1.5. SciPy : highlevel scientific computing¶
Authors: Gaël Varoquaux, Adrien Chauve, Andre Espaze, Emmanuelle Gouillart, Ralf Gommers
Tip
scipy
can be compared to other standard scientificcomputing
libraries, such as the GSL (GNU Scientific Library for C and C++),
or Matlab’s toolboxes. scipy
is the core package for scientific
routines in Python; it is meant to operate efficiently on numpy
arrays, so that NumPy and SciPy work hand in hand.
Before implementing a routine, it is worth checking if the desired
data processing is not already implemented in SciPy. As
nonprofessional programmers, scientists often tend to reinvent the
wheel, which leads to buggy, nonoptimal, difficulttoshare and
unmaintainable code. By contrast, SciPy
’s routines are optimized
and tested, and should therefore be used when possible.
Warning
This tutorial is far from an introduction to numerical computing.
As enumerating the different submodules and functions in SciPy would
be very boring, we concentrate instead on a few examples to give a
general idea of how to use scipy
for scientific computing.
scipy
is composed of taskspecific submodules:
Vector quantization / Kmeans 

Physical and mathematical constants 

Fourier transform 

Integration routines 

Interpolation 

Data input and output 

Linear algebra routines 

ndimensional image package 

Orthogonal distance regression 

Optimization 

Signal processing 

Sparse matrices 

Spatial data structures and algorithms 

Any special mathematical functions 

Statistics 
Tip
They all depend on numpy
, but are mostly independent of each
other. The standard way of importing NumPy and these SciPy modules
is:
>>> import numpy as np
>>> import scipy as sp
1.5.1. File input/output: scipy.io
¶
scipy.io
contains functions for loading and saving data in
several common formats including Matlab, IDL, Matrix Market, and
HarwellBoeing.
Matlab files: Loading and saving:
>>> import scipy as sp
>>> a = np.ones((3, 3))
>>> sp.io.savemat('file.mat', {'a': a}) # savemat expects a dictionary
>>> data = sp.io.loadmat('file.mat')
>>> data['a']
array([[1., 1., 1.],
[1., 1., 1.],
[1., 1., 1.]])
Warning
Python / Matlab mismatch: The Matlab file format does not support 1D arrays.
>>> a = np.ones(3)
>>> a
array([1., 1., 1.])
>>> a.shape
(3,)
>>> sp.io.savemat('file.mat', {'a': a})
>>> a2 = sp.io.loadmat('file.mat')['a']
>>> a2
array([[1., 1., 1.]])
>>> a2.shape
(1, 3)
Notice that the original array was a onedimensional array, whereas the saved and reloaded array is a twodimensional array with a single row.
For other formats, see the scipy.io
documentation.
See also
Load text files:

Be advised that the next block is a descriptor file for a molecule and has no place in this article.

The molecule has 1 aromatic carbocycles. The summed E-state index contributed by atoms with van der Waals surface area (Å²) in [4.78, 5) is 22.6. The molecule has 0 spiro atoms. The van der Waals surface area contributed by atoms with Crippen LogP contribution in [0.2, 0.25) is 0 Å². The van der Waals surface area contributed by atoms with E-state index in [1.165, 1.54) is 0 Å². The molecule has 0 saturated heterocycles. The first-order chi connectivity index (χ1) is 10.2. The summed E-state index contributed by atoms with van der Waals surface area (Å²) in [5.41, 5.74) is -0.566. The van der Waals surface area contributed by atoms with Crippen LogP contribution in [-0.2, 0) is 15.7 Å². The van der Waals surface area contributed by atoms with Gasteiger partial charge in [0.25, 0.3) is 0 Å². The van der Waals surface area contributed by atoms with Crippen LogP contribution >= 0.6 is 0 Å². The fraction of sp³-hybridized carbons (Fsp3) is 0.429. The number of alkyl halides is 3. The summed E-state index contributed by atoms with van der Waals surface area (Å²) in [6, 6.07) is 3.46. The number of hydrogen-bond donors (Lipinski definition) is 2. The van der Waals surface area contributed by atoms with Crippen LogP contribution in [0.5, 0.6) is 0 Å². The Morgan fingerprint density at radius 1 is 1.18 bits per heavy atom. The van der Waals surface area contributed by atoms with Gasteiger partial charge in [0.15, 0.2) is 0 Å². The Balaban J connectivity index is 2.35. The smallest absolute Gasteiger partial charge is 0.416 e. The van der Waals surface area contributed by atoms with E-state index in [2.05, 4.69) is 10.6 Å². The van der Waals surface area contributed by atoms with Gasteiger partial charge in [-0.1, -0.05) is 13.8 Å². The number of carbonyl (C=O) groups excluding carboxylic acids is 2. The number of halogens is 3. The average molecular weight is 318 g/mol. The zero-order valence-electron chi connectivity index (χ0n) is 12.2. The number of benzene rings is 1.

numpy.loadtxt()
/numpy.savetxt()
Clever loading of text/csv files:
numpy.genfromtxt()
Fast and efficient, but NumPyspecific, binary format:
numpy.save()
/numpy.load()
Basic input/output of images in Matplotlib:
matplotlib.pyplot.imread()
/matplotlib.pyplot.imsave()
More advanced input/output of images:
imageio
1.5.2. Special functions: scipy.special
¶
“Special” functions are functions commonly used in science and mathematics that are not considered to be “elementary” functions. Examples include
the gamma function,
scipy.special.gamma()
,the error function,
scipy.special.erf()
,Bessel functions, such as
scipy.special.jv()
(Bessel function of the first kind), andelliptic functions, such as
scipy.special.ellipj()
(Jacobi elliptic functions).
Other special functions are combinations of familiar elementary functions, but they offer better accuracy or robustness than their naive implementations would.
Most of these function are computed elementwise and follow standard
NumPy broadcasting rules when the input arrays have different shapes.
For example, scipy.special.xlog1py()
is mathematically equivalent
to .
>>> import scipy as sp
>>> x = np.asarray([1, 2])
>>> y = np.asarray([[3], [4], [5]])
>>> res = sp.special.xlog1py(x, y)
>>> res.shape
(3, 2)
>>> ref = x * np.log(1 + y)
>>> np.allclose(res, ref)
True
However, scipy.special.xlog1py()
is numerically favorable for small ,
when explicit addition of 1
would lead to loss of precision due to floating
point truncation error.
>>> x = 2.5
>>> y = 1e18
>>> x * np.log(1 + y)
np.float64(0.0)
>>> sp.special.xlog1py(x, y)
np.float64(2.5e18)
Many special functions also have “logarithmized” variants. For instance, the gamma function is related to the factorial function by , but it extends the domain from the positive integers to the complex plane.
>>> x = np.arange(10)
>>> np.allclose(sp.special.gamma(x + 1), sp.special.factorial(x))
True
>>> sp.special.gamma(5) < sp.special.gamma(5.5) < sp.special.gamma(6)
np.True_
The factorial function grows quickly, and so the gamma function overflows
for moderate values of the argument. However, sometimes only the logarithm
of the gamma function is needed. In such cases, we can compute the logarithm
of the gamma function directly using scipy.special.gammaln()
.
>>> x = [5, 50, 500]
>>> np.log(sp.special.gamma(x))
array([ 3.17805383, 144.56574395, inf])
>>> sp.special.gammaln(x)
array([ 3.17805383, 144.56574395, 2605.11585036])
Such functions can often be used when the intermediate components of a calculation would overflow or underflow, but the final result would not. For example, suppose we wish to compute the ratio .
>>> a = sp.special.gamma(500)
>>> b = sp.special.gamma(499)
>>> a, b
(np.float64(inf), np.float64(inf))
Both the numerator and denominator overflow, so performing will not return the result we seek. However, the magnitude of the result should be moderate, so the use of logarithms comes to mind. Combining the identities and , we get:
>>> log_a = sp.special.gammaln(500)
>>> log_b = sp.special.gammaln(499)
>>> log_res = log_a  log_b
>>> res = np.exp(log_res)
>>> res
np.float64(499.0000000...)
Similarly, suppose we wish to compute the difference
. For this, we use
scipy.special.logsumexp()
, which computes
using a numerical trick that avoids overflow.
>>> res = sp.special.logsumexp([log_a, log_b],
... b=[1, 1]) # weights the terms of the sum
>>> res
np.float64(2605.113844343...)
For more information about these and many other special functions, see
the documentation of scipy.special
.
1.5.3. Linear algebra operations: scipy.linalg
¶
scipy.linalg
provides a Python interface to efficient, compiled
implementations of standard linear algebra operations: the BLAS (Basic
Linear Algebra Subroutines) and LAPACK (Linear Algebra PACKage) libraries.